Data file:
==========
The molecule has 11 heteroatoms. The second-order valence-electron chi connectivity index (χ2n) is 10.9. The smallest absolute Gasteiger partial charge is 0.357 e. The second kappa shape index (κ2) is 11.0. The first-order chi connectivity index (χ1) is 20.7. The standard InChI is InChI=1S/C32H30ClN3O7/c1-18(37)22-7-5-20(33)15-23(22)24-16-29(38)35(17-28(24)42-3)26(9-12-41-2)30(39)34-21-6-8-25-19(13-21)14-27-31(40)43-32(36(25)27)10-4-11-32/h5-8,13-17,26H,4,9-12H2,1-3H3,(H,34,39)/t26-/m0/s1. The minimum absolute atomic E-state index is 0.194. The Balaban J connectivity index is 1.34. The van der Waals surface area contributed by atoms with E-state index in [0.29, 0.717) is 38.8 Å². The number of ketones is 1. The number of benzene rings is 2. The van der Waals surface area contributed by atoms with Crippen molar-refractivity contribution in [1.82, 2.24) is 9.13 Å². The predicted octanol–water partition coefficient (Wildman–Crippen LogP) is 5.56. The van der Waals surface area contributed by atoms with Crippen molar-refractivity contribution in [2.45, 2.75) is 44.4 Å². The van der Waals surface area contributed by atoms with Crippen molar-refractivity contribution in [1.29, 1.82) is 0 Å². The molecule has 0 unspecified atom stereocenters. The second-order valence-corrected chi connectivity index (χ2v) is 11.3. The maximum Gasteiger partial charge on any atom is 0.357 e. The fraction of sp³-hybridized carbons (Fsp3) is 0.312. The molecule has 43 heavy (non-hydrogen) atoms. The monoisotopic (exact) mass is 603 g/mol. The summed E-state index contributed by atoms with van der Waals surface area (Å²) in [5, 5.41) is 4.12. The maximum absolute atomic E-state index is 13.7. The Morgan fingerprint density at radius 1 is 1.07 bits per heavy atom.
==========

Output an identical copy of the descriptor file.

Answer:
The molecule has 11 heteroatoms. The second-order valence-electron chi connectivity index (χ2n) is 10.9. The smallest absolute Gasteiger partial charge is 0.357 e. The second kappa shape index (κ2) is 11.0. The first-order chi connectivity index (χ1) is 20.7. The standard InChI is InChI=1S/C32H30ClN3O7/c1-18(37)22-7-5-20(33)15-23(22)24-16-29(38)35(17-28(24)42-3)26(9-12-41-2)30(39)34-21-6-8-25-19(13-21)14-27-31(40)43-32(36(25)27)10-4-11-32/h5-8,13-17,26H,4,9-12H2,1-3H3,(H,34,39)/t26-/m0/s1. The minimum absolute atomic E-state index is 0.194. The Balaban J connectivity index is 1.34. The van der Waals surface area contributed by atoms with E-state index in [0.29, 0.717) is 38.8 Å². The number of ketones is 1. The number of benzene rings is 2. The van der Waals surface area contributed by atoms with Crippen molar-refractivity contribution in [1.82, 2.24) is 9.13 Å². The predicted octanol–water partition coefficient (Wildman–Crippen LogP) is 5.56. The van der Waals surface area contributed by atoms with Crippen molar-refractivity contribution in [2.45, 2.75) is 44.4 Å². The van der Waals surface area contributed by atoms with Crippen molar-refractivity contribution in [1.29, 1.82) is 0 Å². The molecule has 0 unspecified atom stereocenters. The second-order valence-corrected chi connectivity index (χ2v) is 11.3. The maximum Gasteiger partial charge on any atom is 0.357 e. The fraction of sp³-hybridized carbons (Fsp3) is 0.312. The molecule has 43 heavy (non-hydrogen) atoms. The monoisotopic (exact) mass is 603 g/mol. The summed E-state index contributed by atoms with van der Waals surface area (Å²) in [5, 5.41) is 4.12. The maximum absolute atomic E-state index is 13.7. The Morgan fingerprint density at radius 1 is 1.07 bits per heavy atom.